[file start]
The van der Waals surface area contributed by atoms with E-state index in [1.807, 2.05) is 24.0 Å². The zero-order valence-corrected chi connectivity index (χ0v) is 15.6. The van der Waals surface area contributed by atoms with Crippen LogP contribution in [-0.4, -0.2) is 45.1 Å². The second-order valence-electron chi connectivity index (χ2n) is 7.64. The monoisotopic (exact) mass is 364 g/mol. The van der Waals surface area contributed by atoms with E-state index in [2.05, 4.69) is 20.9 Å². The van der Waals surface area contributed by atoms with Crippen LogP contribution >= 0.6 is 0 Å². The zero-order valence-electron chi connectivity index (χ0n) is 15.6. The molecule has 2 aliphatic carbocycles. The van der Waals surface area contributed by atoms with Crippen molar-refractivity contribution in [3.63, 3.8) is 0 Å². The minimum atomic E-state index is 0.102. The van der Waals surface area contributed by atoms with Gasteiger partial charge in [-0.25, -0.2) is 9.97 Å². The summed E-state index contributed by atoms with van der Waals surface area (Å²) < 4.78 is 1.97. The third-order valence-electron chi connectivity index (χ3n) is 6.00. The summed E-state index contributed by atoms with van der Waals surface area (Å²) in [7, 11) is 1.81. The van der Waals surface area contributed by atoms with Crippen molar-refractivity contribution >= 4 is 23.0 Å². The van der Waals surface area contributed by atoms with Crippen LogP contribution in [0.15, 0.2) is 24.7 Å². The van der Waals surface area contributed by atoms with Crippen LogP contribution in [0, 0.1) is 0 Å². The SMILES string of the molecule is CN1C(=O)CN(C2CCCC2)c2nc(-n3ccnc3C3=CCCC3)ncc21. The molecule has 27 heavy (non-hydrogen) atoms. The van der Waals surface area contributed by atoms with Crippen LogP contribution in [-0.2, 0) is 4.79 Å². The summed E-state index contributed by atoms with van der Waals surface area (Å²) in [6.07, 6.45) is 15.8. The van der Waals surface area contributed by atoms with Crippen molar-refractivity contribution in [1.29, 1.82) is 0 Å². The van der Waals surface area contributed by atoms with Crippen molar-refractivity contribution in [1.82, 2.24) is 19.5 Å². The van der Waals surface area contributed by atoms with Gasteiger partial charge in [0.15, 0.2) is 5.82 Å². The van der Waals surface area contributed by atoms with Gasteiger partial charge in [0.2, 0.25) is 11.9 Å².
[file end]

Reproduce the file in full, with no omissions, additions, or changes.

The van der Waals surface area contributed by atoms with E-state index in [1.807, 2.05) is 24.0 Å². The zero-order valence-corrected chi connectivity index (χ0v) is 15.6. The van der Waals surface area contributed by atoms with Crippen LogP contribution in [-0.4, -0.2) is 45.1 Å². The second-order valence-electron chi connectivity index (χ2n) is 7.64. The monoisotopic (exact) mass is 364 g/mol. The van der Waals surface area contributed by atoms with E-state index in [2.05, 4.69) is 20.9 Å². The van der Waals surface area contributed by atoms with Crippen LogP contribution >= 0.6 is 0 Å². The zero-order valence-electron chi connectivity index (χ0n) is 15.6. The molecule has 2 aliphatic carbocycles. The van der Waals surface area contributed by atoms with Crippen molar-refractivity contribution in [3.63, 3.8) is 0 Å². The minimum atomic E-state index is 0.102. The van der Waals surface area contributed by atoms with Gasteiger partial charge in [-0.25, -0.2) is 9.97 Å². The summed E-state index contributed by atoms with van der Waals surface area (Å²) < 4.78 is 1.97. The third-order valence-electron chi connectivity index (χ3n) is 6.00. The summed E-state index contributed by atoms with van der Waals surface area (Å²) in [7, 11) is 1.81. The van der Waals surface area contributed by atoms with Crippen molar-refractivity contribution >= 4 is 23.0 Å². The van der Waals surface area contributed by atoms with Crippen LogP contribution in [0.15, 0.2) is 24.7 Å². The van der Waals surface area contributed by atoms with Crippen LogP contribution in [0, 0.1) is 0 Å². The SMILES string of the molecule is CN1C(=O)CN(C2CCCC2)c2nc(-n3ccnc3C3=CCCC3)ncc21. The molecule has 27 heavy (non-hydrogen) atoms. The van der Waals surface area contributed by atoms with Crippen LogP contribution in [-0.2, 0) is 4.79 Å². The summed E-state index contributed by atoms with van der Waals surface area (Å²) in [6.07, 6.45) is 15.8. The van der Waals surface area contributed by atoms with Crippen molar-refractivity contribution in [1.29, 1.82) is 0 Å². The van der Waals surface area contributed by atoms with Crippen molar-refractivity contribution in [1.82, 2.24) is 19.5 Å². The van der Waals surface area contributed by atoms with Gasteiger partial charge in [0.15, 0.2) is 5.82 Å². The van der Waals surface area contributed by atoms with Gasteiger partial charge in [0.2, 0.25) is 11.9 Å².